This blog is part of a series on the impact that COVID-19 has had on the child care industry and children and families in Onslow County
For some children, the last year has been an upheaval of social norms that will not be forgotten—but for others, the COVID-19 pandemic may qualify as an adverse childhood experience (ACE) and cause long-term impact on their brain development, social-emotional skills, and ability to thrive as an adult.
Adverse childhood experiences are amplified by many stressors that have been unleashed by the pandemic—including social isolation, job loss, school closures, food and housing insecurity, and sexual, physical, and emotional abuse and neglect. These forms of toxic stress due to increased family adversity can impair child brain development, particularly during the formative early 2,000 days of childhood.
Understanding Adverse Childhood Experiences (ACEs)
The term ACEs comes from a landmark 1998 study from the CDC that connected childhood adversity to higher risk for poor physical, mental, behavioral, and social outcomes in life. ACEs can take on various forms, including verbal, physical, sexual, and emotional abuse, physical neglect, divorce and separation of parents, physical abuse of a parent, alcohol or drug abuse by a parent, mental illness of a parent, and incarceration of a parent.
ACEs do not impact all children and demographics equally. Nationally, 61 percent of Black non-Hispanic children and 51 percent of Hispanic children have experienced at least one ACE compared with 40 percent of white non-Hispanic children. Income also plays a role: Studies have suggested that low socioeconomic status paired with social isolation are both major risk factors for ACEs.
With the pandemic disproportionately affecting low-income and ethnic minority populations who are already at increased risk for ACE-impacted chronic conditions, it is likely that these children will face an even greater hurdle.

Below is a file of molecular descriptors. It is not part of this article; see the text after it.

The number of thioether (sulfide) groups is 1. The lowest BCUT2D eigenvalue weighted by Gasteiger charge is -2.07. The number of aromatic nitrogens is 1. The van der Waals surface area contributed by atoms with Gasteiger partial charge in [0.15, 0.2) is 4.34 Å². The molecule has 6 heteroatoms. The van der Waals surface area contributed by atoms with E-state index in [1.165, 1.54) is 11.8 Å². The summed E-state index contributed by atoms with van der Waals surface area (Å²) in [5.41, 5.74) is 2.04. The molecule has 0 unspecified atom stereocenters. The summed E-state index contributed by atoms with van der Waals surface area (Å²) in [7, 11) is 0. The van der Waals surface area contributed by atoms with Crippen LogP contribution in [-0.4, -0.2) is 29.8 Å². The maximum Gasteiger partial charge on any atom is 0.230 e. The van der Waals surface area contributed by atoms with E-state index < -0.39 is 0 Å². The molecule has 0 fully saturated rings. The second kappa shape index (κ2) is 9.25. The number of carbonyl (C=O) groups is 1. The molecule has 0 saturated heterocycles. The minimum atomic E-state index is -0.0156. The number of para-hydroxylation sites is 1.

In North Carolina, 23.3 percent of children have one ACE and 23.6 percent have experienced two or more adverse childhood experiences. With COVID-19 as a significant source of stress for many children and families, these numbers are likely to increase.
Housing and Food Insecurity
While children are not at particularly high risk of contracting COVID-19, the pandemic has disrupted their lives and exacerbated specific challenges to their overall physical, mental, and emotional health. As the pandemic increases adversity at home, children are likely to be exposed to a wide range of parental anxieties—including poverty, food insecurity, housing insecurity, mental health challenges, substance abuse, and more.
In North Carolina as a whole, child poverty is an enormous problem: Nearly 1 million children live in poor or low-income homes and the state is ranked among the lowest in the nation for the ability of a child from the bottom 20 percent of the income bracket to reach the top 20 percent in adulthood. In Onslow County, the median household income is $50,278 and 12.5 percent of people live in poverty.
Food insecurity is also a challenge—particularly for children. According to a 2018-2019 report from the Food Bank of Central and Eastern North Carolina, 20.3 percent of children under the age of 18 are food insecure in Onslow County and 26.6 percent of children receive free or reduced school meals.
Abuse and Neglect
During the COVID-19 crisis, reports of child abuse and neglect have dropped drastically—and while this might immediately appear to be a positive sign, many experts fear that incidents of abuse haven’t decreased at all; instead, experts believe that fewer cases of neglect and abuse are being caught and reported by early childhood care providers and teachers.
According to a brief from The Alliance for Child Protection in Humanitarian Action, child protection risks have been heightened dramatically due to the COVID-19 pandemic. More than 80 percent of child abuse and neglect is perpetrated by parents. And during the pandemic, an increasing number of children are spending time in social isolation with their families—all while entirely disconnected from other potential social supports, such as teachers, childhood educators, and friends.
At One Place, we are committed to preventing ACEs by increasing protective factors through training and education. This includes:
Visit our website for our upcoming training opportunities: https://www.oneplaceonslow.org/for-parents-and-early-educators/training-info-registration/#trainingcalendar
Additionally, North Carolina announced a Medicaid change that temporarily allows for virtual well-child visits for children under the age of 21 using telemedicine. Providers may also conduct maternal depression screenings for mothers of children up to age 24 months.
As part of North Carolina’s comprehensive 2030 strategy, A Path Toward Health, the state added a new health indicator to measure ACEs and improve child well-being. The goal of this is, by 2030, to reduce the number of children with two or more ACEs present by 25 percent.
Moving forward, it is vital that the public health response includes consideration for COVID-19 as an ACE. We must continue to develop tools and infrastructure to support children who have been adversely affected and connect them to the resources they need to thrive.